Affordable and Accessible Childcare

Education – in the House of Commons on 4th July 2022.

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Photo of Matt Rodda Matt Rodda Shadow Minister (Work and Pensions) (Pensions)

What steps he is taking to ensure that childcare is (a) affordable and (b) accessible.

Photo of Nadhim Zahawi Nadhim Zahawi The Secretary of State for Education

We are committed to improving the cost, choice and availability of childcare. We have spent more than £3.5 billion in each of the past three years in the Department for Education on both education and tax-free childcare. On the childcare element of universal credit, we spend between £4 billion and £5 billion each year. Today, we have announced further measures to increase take-up of childcare support and to reduce the cost and bureaucracy facing both parents and providers.

Photo of Matt Rodda Matt Rodda Shadow Minister (Work and Pensions) (Pensions)

The Secretary of State has described the Government policy very eloquently, but given the soaring cost of childcare and the enormous pressure on parents and, indeed, on the sector, would it not be so much better to introduce a childcare recovery plan to invest properly in the sector, giving it the resources that are needed and substantially increasing the funds available, rather than cutting costs and looking at staff to child ratios? Will he also look again at the funding of specific parts of the sector, such as the excellent maintained nursery sector; we have three excellent maintained nurseries in Reading. Will he also consider an independent review into this important sector?

Photo of Nadhim Zahawi Nadhim Zahawi The Secretary of State for Education

On the maintained nurseries, the hon. Gentleman is quite right. When I was children and families Minister, I saw the great work they do. We have announced £10 million of additional support for maintained nurseries. We are investing up to £180 million specifically on early years recovery to address the impacts of the pandemic. That includes £153 million investment in evidence-based professional development for early years practitioners, which are equally important for the sector, because, clearly it is a tight labour market at the moment.

Photo of Steve Brine Steve Brine Conservative, Winchester

I thank the Secretary of State and his excellent Minister for their drive for quality in this sector. Those of us on the all-party parliamentary group on childcare and early education will study carefully the consultation put out today, but can the Secretary of State say what discussions he has had with Ofsted regarding the proposed changes to staffing ratios in early years settings that we have heard about today, and when the Department might be able to publish further details of the wider package of childcare reforms that the Minister for Children and Families alluded to on Sky News this morning?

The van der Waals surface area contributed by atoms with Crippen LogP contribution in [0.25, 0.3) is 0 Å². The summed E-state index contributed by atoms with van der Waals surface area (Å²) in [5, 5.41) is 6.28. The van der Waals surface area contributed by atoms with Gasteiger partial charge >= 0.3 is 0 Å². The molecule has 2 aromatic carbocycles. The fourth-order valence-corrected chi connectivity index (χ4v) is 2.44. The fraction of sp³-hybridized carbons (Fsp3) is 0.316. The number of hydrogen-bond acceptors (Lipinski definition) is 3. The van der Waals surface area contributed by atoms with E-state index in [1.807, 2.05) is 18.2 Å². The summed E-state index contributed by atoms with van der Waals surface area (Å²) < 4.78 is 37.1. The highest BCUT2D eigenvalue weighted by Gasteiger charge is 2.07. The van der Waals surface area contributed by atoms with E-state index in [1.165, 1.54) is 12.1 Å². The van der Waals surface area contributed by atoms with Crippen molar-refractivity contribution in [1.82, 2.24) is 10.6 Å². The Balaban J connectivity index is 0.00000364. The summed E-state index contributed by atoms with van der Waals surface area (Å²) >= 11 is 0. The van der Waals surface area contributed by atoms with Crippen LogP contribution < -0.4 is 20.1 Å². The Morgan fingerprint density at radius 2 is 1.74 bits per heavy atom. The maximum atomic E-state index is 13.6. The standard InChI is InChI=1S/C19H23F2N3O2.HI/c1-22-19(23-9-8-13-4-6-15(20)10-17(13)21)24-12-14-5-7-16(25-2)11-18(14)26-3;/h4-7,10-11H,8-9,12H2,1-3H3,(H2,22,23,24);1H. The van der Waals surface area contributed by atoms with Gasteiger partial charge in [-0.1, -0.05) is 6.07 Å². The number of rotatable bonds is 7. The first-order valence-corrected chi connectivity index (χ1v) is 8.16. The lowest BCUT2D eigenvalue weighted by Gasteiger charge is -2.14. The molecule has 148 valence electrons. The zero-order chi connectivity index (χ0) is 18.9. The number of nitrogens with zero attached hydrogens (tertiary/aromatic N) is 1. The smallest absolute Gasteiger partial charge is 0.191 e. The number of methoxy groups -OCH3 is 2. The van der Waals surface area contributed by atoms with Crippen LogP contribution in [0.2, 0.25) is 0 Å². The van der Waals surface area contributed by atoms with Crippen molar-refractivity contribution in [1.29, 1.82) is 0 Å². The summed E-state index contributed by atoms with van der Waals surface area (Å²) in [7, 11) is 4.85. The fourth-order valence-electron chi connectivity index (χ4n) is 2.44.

Photo of Nadhim Zahawi Nadhim Zahawi The Secretary of State for Education

Ofsted has been central to our work and we are consulting on the ratio issue that he mentions. We are also looking closely at childminders, a market that could do with some tender loving care at the moment, and seeing not only how we can help childminders to come into the sector by helping them with fees, but, once they have registered, how we ensure that inspections are proportionate and that they feel they are well rewarded for the work they do so brilliantly.

Photo of Helen Hayes Helen Hayes Shadow Minister (Education)

Instead of delivering meaningful reform of their broken childcare system, the Government have announced a consultation on allowing staff in early years settings to look after more children. Pregnant Then Screwed reports that four out of five childcare providers said that changing ratios would not be of any financial benefit to their organisation, and only one in 12 said that any cost savings would be passed on to parents. Can the Secretary of State guarantee that this proposal will make a meaningful difference to the cost of childcare for families—yes or no?

Photo of Nadhim Zahawi Nadhim Zahawi The Secretary of State for Education

If the hon. Lady reads the announcement and the case study we put forward, she will see that if the cost is passed on to parents, it is about £40. Crucially, however, it is not a silver bullet. This is part of a package of measures we are taking, which includes making sure that the 1.3 million people who are not currently claiming their tax-free childcare, where they can get 20% of their childcare or up to £2,000 paid for them, or the childcare element of universal credit, do so. That will make a real difference to them, as well as the consultation—bearing in mind that the consultation is also about ensuring that we continue the drive for quality that this Government have delivered in the childcare system and that safety is paramount for every child.